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J Gen Intern Med. 2018 Mar;33(3):291-297. doi: 10.1007/s11606-017-4209-5. Epub 2017 Dec 15.

Trends for Reported Discrimination in Health Care in a National Sample of Older Adults with Chronic Conditions.

Author information

1
Department of Epidemiology & Biostatistics, University of California, San Francisco, San Francisco, CA, USA. Thu.Nguyen@ucsf.edu.
2
Center for Primary Care and Outcome Research and Center for Population Health Sciences, Departments of Medicine and of Health Research and Policy, Stanford University, Stanford, CA, USA.
3
Department of Epidemiology & Biostatistics, University of California, San Francisco, San Francisco, CA, USA.
4
Department of Social and Behavioral Sciences, Harvard T.H. Chan School of Public Health, Boston, MA, USA.
5
Divisions of Community Health Sciences and Epidemiology, University of California, Berkeley, Berkeley, CA, USA.

Abstract

BACKGROUND:

Discrimination in health care settings is associated with poor health outcomes and may be especially harmful to individuals with chronic conditions, who need ongoing clinical care. Although efforts to reduce discrimination are growing, little is known about national trends in discrimination in health care settings.

METHODS:

For Black, White, and Hispanic respondents with chronic disease in the 2008-2014 Health and Retirement Study (N = 13,897 individuals and 21,078 reports), we evaluated trends in patient-reported discrimination, defined based on frequency of receiving poorer service or treatment than other people from doctors or hospitals ("never" vs. all other). Respondents also reported the perceived reason for the discrimination. In addition, we evaluated whether wealth predicted lower prevalence of discrimination for Blacks or Whites. We used generalized estimating equation models to account for dependency of repeated measures on individuals and wave-specific weights to represent the US non-institutionalized population aged 54+ .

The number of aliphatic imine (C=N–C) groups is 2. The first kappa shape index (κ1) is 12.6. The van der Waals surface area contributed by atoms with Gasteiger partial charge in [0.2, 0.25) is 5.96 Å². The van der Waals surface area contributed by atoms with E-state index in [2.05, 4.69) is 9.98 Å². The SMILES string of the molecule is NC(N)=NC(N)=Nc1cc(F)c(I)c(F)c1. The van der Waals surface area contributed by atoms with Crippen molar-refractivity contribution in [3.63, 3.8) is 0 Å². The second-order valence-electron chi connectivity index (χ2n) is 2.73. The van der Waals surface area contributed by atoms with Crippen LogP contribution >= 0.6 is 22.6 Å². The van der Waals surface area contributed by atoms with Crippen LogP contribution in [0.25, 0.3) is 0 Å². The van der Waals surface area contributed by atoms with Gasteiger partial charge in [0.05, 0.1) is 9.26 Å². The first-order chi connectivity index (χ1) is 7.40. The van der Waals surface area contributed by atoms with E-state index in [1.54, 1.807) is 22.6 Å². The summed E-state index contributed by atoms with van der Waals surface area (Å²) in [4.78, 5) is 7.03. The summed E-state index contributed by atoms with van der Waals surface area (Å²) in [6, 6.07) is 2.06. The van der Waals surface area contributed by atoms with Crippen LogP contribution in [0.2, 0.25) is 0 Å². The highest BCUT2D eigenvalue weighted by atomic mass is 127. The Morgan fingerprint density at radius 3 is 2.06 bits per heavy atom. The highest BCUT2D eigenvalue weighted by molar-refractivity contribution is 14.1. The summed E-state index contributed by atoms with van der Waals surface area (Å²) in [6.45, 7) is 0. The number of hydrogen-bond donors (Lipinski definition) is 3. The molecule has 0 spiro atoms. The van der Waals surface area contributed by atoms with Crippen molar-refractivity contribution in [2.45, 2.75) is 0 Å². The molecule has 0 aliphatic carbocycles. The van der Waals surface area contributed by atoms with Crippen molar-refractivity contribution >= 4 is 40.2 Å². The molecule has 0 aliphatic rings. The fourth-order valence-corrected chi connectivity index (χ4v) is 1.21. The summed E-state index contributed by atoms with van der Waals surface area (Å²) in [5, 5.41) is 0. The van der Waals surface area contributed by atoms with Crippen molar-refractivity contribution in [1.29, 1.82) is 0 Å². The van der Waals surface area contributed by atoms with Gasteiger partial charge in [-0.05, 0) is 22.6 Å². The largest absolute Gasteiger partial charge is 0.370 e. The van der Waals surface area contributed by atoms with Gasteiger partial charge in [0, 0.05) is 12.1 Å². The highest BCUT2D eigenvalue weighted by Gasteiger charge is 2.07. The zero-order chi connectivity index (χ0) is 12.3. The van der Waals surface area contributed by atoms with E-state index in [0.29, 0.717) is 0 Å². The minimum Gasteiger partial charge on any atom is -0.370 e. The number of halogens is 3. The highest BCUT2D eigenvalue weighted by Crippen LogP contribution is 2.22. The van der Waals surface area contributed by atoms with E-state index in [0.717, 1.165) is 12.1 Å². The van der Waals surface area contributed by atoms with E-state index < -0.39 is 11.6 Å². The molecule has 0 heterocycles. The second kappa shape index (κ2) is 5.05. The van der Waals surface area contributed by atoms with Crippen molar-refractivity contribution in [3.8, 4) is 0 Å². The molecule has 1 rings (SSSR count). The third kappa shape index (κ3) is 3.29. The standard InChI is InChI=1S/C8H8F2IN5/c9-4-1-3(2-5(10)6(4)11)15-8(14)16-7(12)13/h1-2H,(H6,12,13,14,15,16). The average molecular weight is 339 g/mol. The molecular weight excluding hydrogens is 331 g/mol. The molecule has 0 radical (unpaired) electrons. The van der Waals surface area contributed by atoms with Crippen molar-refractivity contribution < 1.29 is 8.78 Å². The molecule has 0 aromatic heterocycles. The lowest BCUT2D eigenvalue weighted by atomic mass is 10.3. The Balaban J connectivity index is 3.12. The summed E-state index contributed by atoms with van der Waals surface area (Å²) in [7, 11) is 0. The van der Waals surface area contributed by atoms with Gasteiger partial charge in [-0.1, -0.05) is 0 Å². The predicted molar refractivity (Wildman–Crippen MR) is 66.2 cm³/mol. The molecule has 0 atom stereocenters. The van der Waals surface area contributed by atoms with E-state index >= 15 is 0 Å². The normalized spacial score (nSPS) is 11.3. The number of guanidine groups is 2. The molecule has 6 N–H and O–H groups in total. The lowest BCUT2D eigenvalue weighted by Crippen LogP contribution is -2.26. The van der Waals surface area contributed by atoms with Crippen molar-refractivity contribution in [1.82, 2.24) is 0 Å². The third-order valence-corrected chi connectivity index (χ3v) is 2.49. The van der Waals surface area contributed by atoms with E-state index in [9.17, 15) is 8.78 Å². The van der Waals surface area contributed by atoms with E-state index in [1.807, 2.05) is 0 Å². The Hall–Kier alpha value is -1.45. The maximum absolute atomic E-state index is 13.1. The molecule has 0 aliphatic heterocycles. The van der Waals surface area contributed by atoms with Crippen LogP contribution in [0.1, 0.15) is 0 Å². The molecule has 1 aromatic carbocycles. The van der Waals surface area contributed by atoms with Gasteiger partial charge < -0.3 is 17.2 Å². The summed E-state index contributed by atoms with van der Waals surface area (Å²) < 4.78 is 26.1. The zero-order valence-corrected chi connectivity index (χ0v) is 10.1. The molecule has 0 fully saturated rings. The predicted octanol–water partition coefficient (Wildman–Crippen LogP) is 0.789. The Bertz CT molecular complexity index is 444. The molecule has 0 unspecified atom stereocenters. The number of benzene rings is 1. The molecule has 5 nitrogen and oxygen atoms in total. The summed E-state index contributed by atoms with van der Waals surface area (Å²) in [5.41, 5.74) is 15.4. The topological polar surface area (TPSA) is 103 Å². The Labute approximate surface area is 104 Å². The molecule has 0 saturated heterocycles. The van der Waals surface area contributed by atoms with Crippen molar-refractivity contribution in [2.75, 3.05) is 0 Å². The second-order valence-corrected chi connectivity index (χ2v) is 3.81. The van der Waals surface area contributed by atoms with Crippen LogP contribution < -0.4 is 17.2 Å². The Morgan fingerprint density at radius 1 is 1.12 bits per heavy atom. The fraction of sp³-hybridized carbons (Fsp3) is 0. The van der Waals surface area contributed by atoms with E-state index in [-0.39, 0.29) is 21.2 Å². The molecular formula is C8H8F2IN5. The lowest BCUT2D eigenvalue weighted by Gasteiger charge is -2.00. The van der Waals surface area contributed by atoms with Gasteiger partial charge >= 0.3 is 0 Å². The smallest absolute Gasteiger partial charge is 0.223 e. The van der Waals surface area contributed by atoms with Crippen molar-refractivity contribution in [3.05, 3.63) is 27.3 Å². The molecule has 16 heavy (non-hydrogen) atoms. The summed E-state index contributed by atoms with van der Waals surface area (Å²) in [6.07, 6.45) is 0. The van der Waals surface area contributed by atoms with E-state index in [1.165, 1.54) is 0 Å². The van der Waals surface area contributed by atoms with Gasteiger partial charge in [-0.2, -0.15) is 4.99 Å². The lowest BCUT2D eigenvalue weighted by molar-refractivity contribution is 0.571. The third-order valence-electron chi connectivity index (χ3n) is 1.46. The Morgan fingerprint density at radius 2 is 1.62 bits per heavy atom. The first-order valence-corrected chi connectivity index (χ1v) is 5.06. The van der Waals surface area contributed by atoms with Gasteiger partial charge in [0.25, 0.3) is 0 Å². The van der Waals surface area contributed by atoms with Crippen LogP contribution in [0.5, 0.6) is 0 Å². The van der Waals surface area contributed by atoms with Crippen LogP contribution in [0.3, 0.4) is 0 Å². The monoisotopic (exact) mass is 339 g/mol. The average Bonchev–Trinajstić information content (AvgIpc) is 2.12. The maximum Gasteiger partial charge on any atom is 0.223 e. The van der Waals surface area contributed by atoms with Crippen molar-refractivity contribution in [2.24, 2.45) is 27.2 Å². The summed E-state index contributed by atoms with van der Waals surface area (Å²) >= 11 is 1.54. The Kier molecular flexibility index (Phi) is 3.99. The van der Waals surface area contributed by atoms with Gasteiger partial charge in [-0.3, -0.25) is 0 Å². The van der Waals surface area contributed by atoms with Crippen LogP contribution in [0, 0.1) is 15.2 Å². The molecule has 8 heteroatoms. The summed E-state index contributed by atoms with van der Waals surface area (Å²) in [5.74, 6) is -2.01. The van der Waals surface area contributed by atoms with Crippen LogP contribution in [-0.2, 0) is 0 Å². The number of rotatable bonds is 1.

RESULTS:

The estimated prevalence of experiencing discrimination in health care among Blacks with a major chronic condition was 27% (95% CI: 23, 30) in 2008 and declined to 20% (95% CI: 17, 22) in 2014. Reports of receiving poorer service or treatment were stable for Whites (17%, 95% CI: 16, 19 in 2014). The Black-White difference in reporting any health care discrimination declined from 8.2% (95% CI: 4.5, 12.0) in 2008 to 2.5% (95% CI: -1.1, 6.0) in 2014. There was no clear trend for Hispanics. Blacks reported race and Whites reported age as the most common reason for discrimination.

CONCLUSIONS:

Findings suggest national declines in patient-reported discrimination in health care among Blacks with chronic conditions from 2008 to 2014, although reports of discrimination remain common for all racial/ethnic groups. Our results highlight the critical importance of monitoring trends in reports of discrimination in health care to advance equity in health care.

KEYWORDS:

discrimination; disparities; epidemiology; health care

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